AD Bai, L Burry, A Showler, M Steinberg, D Ricciuto, T Fernandes, A Chiu, S Raybardhan, GA Tomlinson, CM Bell, AM Morris

Staphylococcus aureus bacteremia (SAB), which may be caused by methicillin-resistant S aureus (MRSA), is a leading cause of bloodstream infections. SAB and MRSA can cause an increase in mortality, result in longer hospital stays and increase medical costs. However, it is possible that MRSA colonization may predict infection. Using a retrospective cohort investigation, this study evaluated the clinical utility of past MRSA screening swabs for predicting methicillin resistance and its use in guiding empirical antibiotic therapy for SAB.


Identifying factors associated with changes in CD4+ count in HIV infected adults in Saskatoon, Saskatchewan
K Hunt, P Mondal, S Konrad, S Skinner, K Gartner, HJ Lim

More than doubling the national mean, Saskatchewan has the highest incidence of HIV in Canada. The progression of HIV is characterized by the decline in CD4+ T cells over time and can lead to immunological AIDS. Clinicians in Saskatoon, Saskatchewan, have observed a more rapid progression to AIDS in the recent years. The goal of this retrospective longitudinal cohort study was to investigate the rate of CD4+ cell depletion, as well as to determine the effects of multiple clinical and social factors that may contribute to an accelerated progression of HIV to AIDS in this population.


Pasteurella multocida non-native joint infection after a dog lick: A case report describing a complicated two-stage revision and a comprehensive review of the literature
PW Lam, AV Page

Pasteurella multocida is a Gram-negative coccobacillus that is part of the normal oral flora of animals, including domestic cats and dogs. Prosthetic joint infections due to P multocida typically occur following an animal lick or bite. The present review describes a two-stage revision arthroplasty associated with a P multocida joint infection caused by a dog lick. The authors also provide a comprehensive review of the literature surrounding P multocida prosthetic joint infections.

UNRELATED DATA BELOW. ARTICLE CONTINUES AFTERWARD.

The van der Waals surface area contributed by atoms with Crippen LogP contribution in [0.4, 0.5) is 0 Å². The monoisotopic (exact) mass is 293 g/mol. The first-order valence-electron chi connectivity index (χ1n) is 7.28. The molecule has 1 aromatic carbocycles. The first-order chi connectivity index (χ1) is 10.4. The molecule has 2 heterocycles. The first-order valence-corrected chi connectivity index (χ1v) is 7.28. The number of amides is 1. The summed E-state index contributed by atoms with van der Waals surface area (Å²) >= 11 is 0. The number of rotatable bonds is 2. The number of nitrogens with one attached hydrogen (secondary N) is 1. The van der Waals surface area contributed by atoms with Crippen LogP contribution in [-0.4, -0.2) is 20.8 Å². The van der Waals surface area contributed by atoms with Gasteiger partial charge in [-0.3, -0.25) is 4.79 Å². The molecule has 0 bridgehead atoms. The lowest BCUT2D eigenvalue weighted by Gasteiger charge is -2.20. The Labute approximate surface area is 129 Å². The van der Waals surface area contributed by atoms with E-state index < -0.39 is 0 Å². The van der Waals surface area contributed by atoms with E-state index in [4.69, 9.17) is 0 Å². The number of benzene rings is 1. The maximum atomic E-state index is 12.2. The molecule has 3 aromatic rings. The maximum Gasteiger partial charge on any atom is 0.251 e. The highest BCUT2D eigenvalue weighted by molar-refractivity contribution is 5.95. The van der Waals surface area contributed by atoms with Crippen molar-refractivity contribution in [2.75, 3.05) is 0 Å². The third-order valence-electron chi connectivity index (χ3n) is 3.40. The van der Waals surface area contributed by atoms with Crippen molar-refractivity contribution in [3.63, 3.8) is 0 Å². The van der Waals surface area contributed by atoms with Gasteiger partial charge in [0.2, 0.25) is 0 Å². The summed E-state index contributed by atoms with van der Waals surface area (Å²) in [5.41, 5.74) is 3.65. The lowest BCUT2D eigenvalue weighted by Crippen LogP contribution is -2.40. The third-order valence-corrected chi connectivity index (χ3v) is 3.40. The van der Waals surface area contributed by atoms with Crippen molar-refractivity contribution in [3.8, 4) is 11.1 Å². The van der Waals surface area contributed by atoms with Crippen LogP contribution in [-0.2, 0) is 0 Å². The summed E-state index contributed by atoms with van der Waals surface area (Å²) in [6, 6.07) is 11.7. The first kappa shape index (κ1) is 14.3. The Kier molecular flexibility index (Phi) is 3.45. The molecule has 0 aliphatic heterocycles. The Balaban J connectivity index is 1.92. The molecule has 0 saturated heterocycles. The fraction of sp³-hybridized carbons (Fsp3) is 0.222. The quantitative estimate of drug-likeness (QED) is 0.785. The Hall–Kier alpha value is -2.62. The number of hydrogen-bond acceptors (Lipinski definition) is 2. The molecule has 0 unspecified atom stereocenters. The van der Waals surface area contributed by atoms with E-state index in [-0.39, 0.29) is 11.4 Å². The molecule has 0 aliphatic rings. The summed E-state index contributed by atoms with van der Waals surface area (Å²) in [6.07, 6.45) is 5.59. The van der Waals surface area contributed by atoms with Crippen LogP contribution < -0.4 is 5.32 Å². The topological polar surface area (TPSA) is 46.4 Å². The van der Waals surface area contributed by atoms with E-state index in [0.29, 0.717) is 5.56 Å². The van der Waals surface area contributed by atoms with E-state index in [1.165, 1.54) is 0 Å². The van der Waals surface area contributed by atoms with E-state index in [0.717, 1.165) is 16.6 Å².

A confirmed case of toxic shock syndrome associated with the use of a menstrual cup
MA Mitchell, S Bisch, S Arntfield, SM Hosseini-Moghaddam

Toxic shock syndrome (TSS) is caused by toxic bacteria and has been associated with prolonged, continual use of high-absorbency tampons. This article documents the first case of TSS associated with the use of a menstrual cup in a 37-year-old woman. The authors also discuss the history of TSS associated with tampon use and the mechanisms by which menstrual cups may also lead to the syndrome.


Avian influenza A (H5N1) infection with respiratory failure and meningoencephalitis in a Canadian traveller
N Rajabali, T Lim, C Sokolowski, JD Prevost, EZ Lee

Since 1997, more than 600 individuals worldwide have been infected with the poultry-originating influenza, H5N1. This report describes the first case of avian influenza A (H5N1) in the Western hemisphere in a 28-year-old woman who had just returned from a trip to Beijing, China. The typical manifestations of H5N1 are described, and signs and symptoms are discussed.